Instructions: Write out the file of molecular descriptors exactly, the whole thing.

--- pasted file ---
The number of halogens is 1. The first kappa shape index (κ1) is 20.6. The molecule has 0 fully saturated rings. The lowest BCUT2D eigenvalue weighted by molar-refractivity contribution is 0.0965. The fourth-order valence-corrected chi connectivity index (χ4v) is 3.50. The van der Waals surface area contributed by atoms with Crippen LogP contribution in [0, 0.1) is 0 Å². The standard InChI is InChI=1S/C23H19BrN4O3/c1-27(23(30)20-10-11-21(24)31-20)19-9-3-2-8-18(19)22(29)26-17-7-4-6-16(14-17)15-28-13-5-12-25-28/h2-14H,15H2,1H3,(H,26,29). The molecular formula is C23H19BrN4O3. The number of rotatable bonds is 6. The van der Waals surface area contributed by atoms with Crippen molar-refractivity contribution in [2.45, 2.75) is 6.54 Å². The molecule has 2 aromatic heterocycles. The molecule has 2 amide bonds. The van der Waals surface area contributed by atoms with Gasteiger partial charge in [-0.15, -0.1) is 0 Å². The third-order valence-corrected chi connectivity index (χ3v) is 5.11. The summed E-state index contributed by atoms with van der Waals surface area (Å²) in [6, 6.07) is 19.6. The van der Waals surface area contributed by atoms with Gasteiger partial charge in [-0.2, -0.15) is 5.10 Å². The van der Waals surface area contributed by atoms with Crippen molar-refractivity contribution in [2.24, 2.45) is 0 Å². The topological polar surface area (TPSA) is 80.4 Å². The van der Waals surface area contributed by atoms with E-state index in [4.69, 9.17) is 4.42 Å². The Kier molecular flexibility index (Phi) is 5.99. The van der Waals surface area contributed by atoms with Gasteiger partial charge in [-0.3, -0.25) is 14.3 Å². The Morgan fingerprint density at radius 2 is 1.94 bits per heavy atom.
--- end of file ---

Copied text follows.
The number of halogens is 1. The first kappa shape index (κ1) is 20.6. The molecule has 0 fully saturated rings. The lowest BCUT2D eigenvalue weighted by molar-refractivity contribution is 0.0965. The fourth-order valence-corrected chi connectivity index (χ4v) is 3.50. The van der Waals surface area contributed by atoms with Crippen LogP contribution in [0, 0.1) is 0 Å². The standard InChI is InChI=1S/C23H19BrN4O3/c1-27(23(30)20-10-11-21(24)31-20)19-9-3-2-8-18(19)22(29)26-17-7-4-6-16(14-17)15-28-13-5-12-25-28/h2-14H,15H2,1H3,(H,26,29). The molecular formula is C23H19BrN4O3. The number of rotatable bonds is 6. The van der Waals surface area contributed by atoms with Crippen molar-refractivity contribution in [2.45, 2.75) is 6.54 Å². The molecule has 2 aromatic heterocycles. The molecule has 2 amide bonds. The van der Waals surface area contributed by atoms with Gasteiger partial charge in [-0.15, -0.1) is 0 Å². The third-order valence-corrected chi connectivity index (χ3v) is 5.11. The summed E-state index contributed by atoms with van der Waals surface area (Å²) in [6, 6.07) is 19.6. The van der Waals surface area contributed by atoms with Gasteiger partial charge in [-0.2, -0.15) is 5.10 Å². The van der Waals surface area contributed by atoms with Crippen molar-refractivity contribution in [2.24, 2.45) is 0 Å². The topological polar surface area (TPSA) is 80.4 Å². The van der Waals surface area contributed by atoms with E-state index in [4.69, 9.17) is 4.42 Å². The Kier molecular flexibility index (Phi) is 5.99. The van der Waals surface area contributed by atoms with Gasteiger partial charge in [-0.3, -0.25) is 14.3 Å². The Morgan fingerprint density at radius 2 is 1.94 bits per heavy atom.